Supreme Court decision on NC elections case that could determine the future of our democracy expected soon

Supreme Court decision on NC elections case that could determine the future of our democracy expected soon

The Supreme Court of the United States heard arguments in the case of Moore v. Harper on Dec. 7, 2022, and their decision, which is expected to come by the end of June, could change elections forever in our state and across the country.

Local advocates and legal experts have underscored the implications the U.S. Supreme Court case rooted in North Carolina could have on voters and elections across the state and the U.S. 

For those wondering, the “Moore” in this case is none other than N.C. House Speaker Tim Moore, who has been in the news this week after he was sued for abusing his power for sexual favors with a married woman, breaking up a marriage in the process. As for the case, he and his fellow Republican legislative leaders argue that the U.S. Constitution gives state legislatures “exclusive authority” over elections. This is known as the “Independent State Legislature” theory, which many judicial experts have called a “fringe legal theory.”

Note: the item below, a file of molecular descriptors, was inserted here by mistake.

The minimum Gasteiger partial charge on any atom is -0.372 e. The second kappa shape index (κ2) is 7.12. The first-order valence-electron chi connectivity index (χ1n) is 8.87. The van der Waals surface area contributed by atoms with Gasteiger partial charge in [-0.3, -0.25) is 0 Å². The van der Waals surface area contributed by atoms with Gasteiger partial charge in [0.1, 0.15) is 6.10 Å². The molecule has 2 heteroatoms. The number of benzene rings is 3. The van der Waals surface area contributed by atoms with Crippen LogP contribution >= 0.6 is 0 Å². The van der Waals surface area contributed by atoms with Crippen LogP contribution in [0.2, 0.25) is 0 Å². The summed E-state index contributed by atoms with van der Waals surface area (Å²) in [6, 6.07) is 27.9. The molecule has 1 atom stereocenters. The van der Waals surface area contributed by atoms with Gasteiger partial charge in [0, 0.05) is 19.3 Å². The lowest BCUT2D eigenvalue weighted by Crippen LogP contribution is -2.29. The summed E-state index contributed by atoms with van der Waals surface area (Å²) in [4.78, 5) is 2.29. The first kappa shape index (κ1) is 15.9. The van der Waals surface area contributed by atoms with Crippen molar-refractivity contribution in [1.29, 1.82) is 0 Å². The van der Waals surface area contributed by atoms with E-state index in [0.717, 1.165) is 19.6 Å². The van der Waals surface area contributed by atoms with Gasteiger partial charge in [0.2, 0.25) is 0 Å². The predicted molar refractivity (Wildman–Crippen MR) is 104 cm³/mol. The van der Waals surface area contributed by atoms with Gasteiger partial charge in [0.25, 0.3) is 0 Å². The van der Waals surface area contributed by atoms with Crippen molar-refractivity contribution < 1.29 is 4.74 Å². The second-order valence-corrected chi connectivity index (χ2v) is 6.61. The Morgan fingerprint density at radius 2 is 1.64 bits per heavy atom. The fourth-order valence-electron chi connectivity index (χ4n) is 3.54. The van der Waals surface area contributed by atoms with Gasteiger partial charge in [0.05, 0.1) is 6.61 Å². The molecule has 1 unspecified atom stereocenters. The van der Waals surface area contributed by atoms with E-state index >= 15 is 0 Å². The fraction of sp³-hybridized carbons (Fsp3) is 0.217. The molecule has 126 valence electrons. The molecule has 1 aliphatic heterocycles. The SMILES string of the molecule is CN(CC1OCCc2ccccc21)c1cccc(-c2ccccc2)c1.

The case essentially boils down to this:

“A handful of legislative colleagues are asking all nine justices at the Supreme Court to give them their absolute power to manipulate our elections, undermine our votes, and once again rig our maps,” stated J. Sailor Jones, associate director of Common Cause North Carolina, last December.

There are now questions about whether the Supreme Court will even rule on the case after the state Supreme Court decided to overrule its previous decision on a congressional redistricting lawsuit. That could result in the U.S. Supreme Court kicking the case back to the state without making a decision.

Having to rely on a conservative Supreme Court to save democracy is a scary position to be in, but if they don’t rule against Moore and the NCGOP, the state Supreme Court could give heavily partisan state Republican lawmakers even greater power to draw voting maps and run elections, while weakening the authority of state courts to keep those powers in check.

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Patrick Zarcone

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